Possible Iraq Deployments Would Stretch Reserve Force
Leaders Express Concern Over Troop Rotation Plans
By Ann Scott Tyson
Washington Post Staff Writer
Sunday, November 5, 2006; A01
The Army's National Guard and Reserve are bracing for possible new and accelerated call-ups, spurred by high demand for U.S. troops in Iraq, that leaders caution could undermine the citizen-soldier force as it struggles to rebuild.
Two Army National Guard combat brigades with about 7,000 troops have been identified recently in classified rotational plans for possible special deployment to Iraq, according to senior Army and Pentagon officials, who asked that the specific units not be named. One brigade could be diverted to Iraq next year from another assignment, and the other could be sent there in 2008, a year ahead of schedule.
Next year, the number of Army Guard soldiers providing security in Iraq will surge to more than 6,000 in about 50 companies, compared with 20 companies two years ago, Guard officials said. "We thought we'd see a downturn in operational tempo, but that hasn't happened," said one official.
A more sweeping policy shift is under consideration that would allow the Pentagon to launch a new wave of involuntary mobilizations of the reserves, as a growing proportion of Guard and Reserve soldiers are nearing a 24-month limit on time deployed, they said. Army officials said no decision had been made on the politically sensitive topic but that serious deliberations will unfold in the coming months.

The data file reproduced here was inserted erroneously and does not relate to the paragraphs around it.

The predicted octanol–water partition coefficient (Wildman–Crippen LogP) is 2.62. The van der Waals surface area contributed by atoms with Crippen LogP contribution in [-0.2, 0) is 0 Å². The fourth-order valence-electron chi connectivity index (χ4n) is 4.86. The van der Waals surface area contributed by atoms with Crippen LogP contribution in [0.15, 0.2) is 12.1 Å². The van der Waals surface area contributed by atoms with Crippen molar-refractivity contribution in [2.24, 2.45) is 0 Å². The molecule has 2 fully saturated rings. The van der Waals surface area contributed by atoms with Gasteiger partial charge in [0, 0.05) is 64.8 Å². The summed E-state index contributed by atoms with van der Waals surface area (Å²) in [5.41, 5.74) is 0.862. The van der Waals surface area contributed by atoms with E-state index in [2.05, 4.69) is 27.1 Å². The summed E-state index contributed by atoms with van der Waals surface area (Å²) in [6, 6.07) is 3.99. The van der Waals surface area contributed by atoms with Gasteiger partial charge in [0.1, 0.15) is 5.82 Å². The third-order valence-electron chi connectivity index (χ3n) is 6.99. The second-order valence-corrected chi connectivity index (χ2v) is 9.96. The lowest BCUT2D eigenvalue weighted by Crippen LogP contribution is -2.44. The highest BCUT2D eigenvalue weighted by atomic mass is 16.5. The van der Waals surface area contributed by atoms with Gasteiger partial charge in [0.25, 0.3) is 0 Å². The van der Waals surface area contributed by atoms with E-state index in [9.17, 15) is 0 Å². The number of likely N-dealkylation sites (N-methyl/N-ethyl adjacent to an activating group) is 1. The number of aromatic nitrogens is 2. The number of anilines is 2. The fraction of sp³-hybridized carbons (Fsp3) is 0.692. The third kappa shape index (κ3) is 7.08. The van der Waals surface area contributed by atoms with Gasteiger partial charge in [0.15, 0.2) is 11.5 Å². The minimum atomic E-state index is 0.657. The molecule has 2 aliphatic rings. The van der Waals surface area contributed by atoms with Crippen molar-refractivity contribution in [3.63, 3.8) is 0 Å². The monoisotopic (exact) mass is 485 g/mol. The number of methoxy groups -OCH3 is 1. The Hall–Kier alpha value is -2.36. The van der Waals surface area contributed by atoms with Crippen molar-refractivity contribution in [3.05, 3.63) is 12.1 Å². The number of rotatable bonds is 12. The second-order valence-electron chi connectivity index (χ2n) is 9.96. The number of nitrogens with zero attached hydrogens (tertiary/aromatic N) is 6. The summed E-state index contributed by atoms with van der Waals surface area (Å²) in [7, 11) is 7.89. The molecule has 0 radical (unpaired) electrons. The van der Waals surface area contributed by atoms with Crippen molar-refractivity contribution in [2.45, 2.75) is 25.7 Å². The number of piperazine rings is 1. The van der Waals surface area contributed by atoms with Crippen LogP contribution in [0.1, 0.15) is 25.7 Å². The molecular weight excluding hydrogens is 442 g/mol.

Senior Army leaders have made clear that without a bigger active-duty force, the only way they can maintain the intense pace of rotations in Iraq and Afghanistan is by relying more heavily on the reserves, which make up 52 percent of the Army's total manpower. The Army as a whole is providing the bulk of the forces in today's wars, with about 105,000 soldiers in Iraq and 16,000 in Afghanistan.
Stress on soldiers and their families is mounting as active-duty combat brigades now spend only a year to 14 months home between rotations, compared with a goal of two years -- a trend that Army leaders worry is not sustainable in the long term.
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